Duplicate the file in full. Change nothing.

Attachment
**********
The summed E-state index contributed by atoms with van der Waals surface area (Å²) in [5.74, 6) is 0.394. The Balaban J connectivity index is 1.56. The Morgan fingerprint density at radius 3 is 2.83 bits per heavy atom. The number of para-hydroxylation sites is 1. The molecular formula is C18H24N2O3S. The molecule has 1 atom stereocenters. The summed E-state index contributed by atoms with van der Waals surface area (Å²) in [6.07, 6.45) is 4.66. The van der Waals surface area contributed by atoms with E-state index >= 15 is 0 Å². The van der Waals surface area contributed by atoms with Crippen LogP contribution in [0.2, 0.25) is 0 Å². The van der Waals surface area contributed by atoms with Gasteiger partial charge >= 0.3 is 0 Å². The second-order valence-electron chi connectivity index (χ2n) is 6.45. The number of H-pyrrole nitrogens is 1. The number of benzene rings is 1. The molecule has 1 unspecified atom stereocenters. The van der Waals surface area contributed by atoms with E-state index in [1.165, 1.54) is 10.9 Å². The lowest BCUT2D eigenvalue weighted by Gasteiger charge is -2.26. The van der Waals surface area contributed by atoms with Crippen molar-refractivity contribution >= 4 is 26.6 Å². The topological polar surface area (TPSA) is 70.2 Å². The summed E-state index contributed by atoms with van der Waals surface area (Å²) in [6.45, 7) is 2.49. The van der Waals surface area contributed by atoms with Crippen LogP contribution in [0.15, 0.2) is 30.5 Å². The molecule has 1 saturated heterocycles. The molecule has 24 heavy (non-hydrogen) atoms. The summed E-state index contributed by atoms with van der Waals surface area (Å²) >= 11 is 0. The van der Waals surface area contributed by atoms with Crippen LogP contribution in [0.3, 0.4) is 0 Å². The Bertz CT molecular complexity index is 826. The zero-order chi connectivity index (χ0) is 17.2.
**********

The summed E-state index contributed by atoms with van der Waals surface area (Å²) in [5.74, 6) is 0.394. The Balaban J connectivity index is 1.56. The Morgan fingerprint density at radius 3 is 2.83 bits per heavy atom. The number of para-hydroxylation sites is 1. The molecular formula is C18H24N2O3S. The molecule has 1 atom stereocenters. The summed E-state index contributed by atoms with van der Waals surface area (Å²) in [6.07, 6.45) is 4.66. The van der Waals surface area contributed by atoms with E-state index >= 15 is 0 Å². The van der Waals surface area contributed by atoms with Crippen LogP contribution in [0.2, 0.25) is 0 Å². The van der Waals surface area contributed by atoms with Gasteiger partial charge >= 0.3 is 0 Å². The second-order valence-electron chi connectivity index (χ2n) is 6.45. The number of H-pyrrole nitrogens is 1. The number of benzene rings is 1. The molecule has 1 unspecified atom stereocenters. The van der Waals surface area contributed by atoms with E-state index in [1.165, 1.54) is 10.9 Å². The lowest BCUT2D eigenvalue weighted by Gasteiger charge is -2.26. The van der Waals surface area contributed by atoms with Crippen molar-refractivity contribution >= 4 is 26.6 Å². The topological polar surface area (TPSA) is 70.2 Å². The summed E-state index contributed by atoms with van der Waals surface area (Å²) in [6.45, 7) is 2.49. The van der Waals surface area contributed by atoms with Crippen LogP contribution in [0.15, 0.2) is 30.5 Å². The molecule has 1 saturated heterocycles. The molecule has 24 heavy (non-hydrogen) atoms. The summed E-state index contributed by atoms with van der Waals surface area (Å²) >= 11 is 0. The van der Waals surface area contributed by atoms with Crippen LogP contribution in [0.3, 0.4) is 0 Å². The Bertz CT molecular complexity index is 826. The zero-order chi connectivity index (χ0) is 17.2.